The Building of St. Francis de Sales Mission in Cape Coast

The years between 1893 and 1906 were particularly trying for the missionaries. There were a lot of deaths, replacements were slow in coming and funds were low and scarce. The sustainability of the mission was in a crisis, which was mitigated only by the participation of lay converts, who spread the new faith wherever they went… from the coastal town inland.
Fr. Maximillian Albert succeeded Fr. Michon, who died in the Yellow Fever outbreak, as the new Prefect Apostolic (head of mission). Only five priests had survived the Yellow Fever outbreak. 

The Gold Coast mission needed more personnel (priests and nuns) and more funding beside the yearly grant of 800 from the Propaganda Fide and 320 from Holy Childhood. For the overheads were many. Teachers needed to be paid, school material bought, medicine procured, buildings repaired etc. Accordingly, Fr. Albert traveled to Europe to appeal for help in France, Belgium and Germany.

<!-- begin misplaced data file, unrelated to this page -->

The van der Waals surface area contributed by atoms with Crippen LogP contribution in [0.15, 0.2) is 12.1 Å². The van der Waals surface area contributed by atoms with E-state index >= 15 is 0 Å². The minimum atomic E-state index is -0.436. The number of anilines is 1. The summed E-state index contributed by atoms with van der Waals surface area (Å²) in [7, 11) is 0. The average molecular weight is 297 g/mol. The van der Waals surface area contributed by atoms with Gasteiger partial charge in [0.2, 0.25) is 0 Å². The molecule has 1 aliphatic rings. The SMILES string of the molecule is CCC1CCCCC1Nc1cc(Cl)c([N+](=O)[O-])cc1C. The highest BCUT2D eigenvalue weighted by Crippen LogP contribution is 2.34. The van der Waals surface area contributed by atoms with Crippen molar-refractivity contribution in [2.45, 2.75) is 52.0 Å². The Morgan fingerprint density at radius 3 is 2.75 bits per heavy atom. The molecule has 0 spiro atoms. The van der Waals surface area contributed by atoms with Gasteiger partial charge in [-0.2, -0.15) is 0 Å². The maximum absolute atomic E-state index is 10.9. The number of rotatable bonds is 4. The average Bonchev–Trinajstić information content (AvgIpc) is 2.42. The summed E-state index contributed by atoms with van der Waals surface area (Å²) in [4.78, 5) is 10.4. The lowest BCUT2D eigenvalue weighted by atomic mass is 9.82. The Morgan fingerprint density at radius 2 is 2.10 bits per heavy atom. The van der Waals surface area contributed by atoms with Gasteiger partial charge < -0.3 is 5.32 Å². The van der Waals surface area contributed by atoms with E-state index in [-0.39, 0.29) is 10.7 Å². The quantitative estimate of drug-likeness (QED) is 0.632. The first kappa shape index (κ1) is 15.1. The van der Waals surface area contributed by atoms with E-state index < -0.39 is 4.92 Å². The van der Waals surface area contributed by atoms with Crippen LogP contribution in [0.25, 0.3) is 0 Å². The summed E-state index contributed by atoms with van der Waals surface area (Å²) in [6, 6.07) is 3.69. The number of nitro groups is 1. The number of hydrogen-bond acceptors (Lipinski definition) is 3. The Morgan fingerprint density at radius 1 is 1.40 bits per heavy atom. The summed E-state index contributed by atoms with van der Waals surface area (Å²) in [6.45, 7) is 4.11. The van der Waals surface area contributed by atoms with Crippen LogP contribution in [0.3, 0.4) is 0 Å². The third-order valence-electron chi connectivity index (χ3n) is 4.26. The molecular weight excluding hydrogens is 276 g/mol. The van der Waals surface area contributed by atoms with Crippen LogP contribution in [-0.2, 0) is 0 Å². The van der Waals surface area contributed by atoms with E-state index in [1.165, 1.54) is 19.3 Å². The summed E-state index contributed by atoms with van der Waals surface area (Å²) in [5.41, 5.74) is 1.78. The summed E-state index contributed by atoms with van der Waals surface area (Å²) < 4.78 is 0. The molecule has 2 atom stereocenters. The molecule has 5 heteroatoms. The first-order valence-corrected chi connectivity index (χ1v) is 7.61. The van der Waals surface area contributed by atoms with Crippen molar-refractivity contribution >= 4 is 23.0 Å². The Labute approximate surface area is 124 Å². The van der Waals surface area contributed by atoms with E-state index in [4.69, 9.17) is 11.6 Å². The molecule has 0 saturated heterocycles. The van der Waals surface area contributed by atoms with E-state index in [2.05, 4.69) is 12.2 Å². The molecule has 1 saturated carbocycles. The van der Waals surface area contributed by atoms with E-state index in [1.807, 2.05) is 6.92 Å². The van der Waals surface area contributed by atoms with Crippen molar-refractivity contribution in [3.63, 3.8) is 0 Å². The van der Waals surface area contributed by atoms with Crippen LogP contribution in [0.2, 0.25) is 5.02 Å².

After a year Fr. Albert returned with new missionaries, more Sisters and money. Part of this money financed a new mission house on St. Francis de Sales hill, Cape Coast, to replace the rented house at Inkum.

On completion in 1896, Fr. Albert made it the headquarters of the Gold Coast mission, for: 

• Cape Coast was the Central Region and all government offices were there. 
• Mail and cargo boats stopped at Cape Coast and not at Elmina 
• Cape Coast had better road links to the interior.

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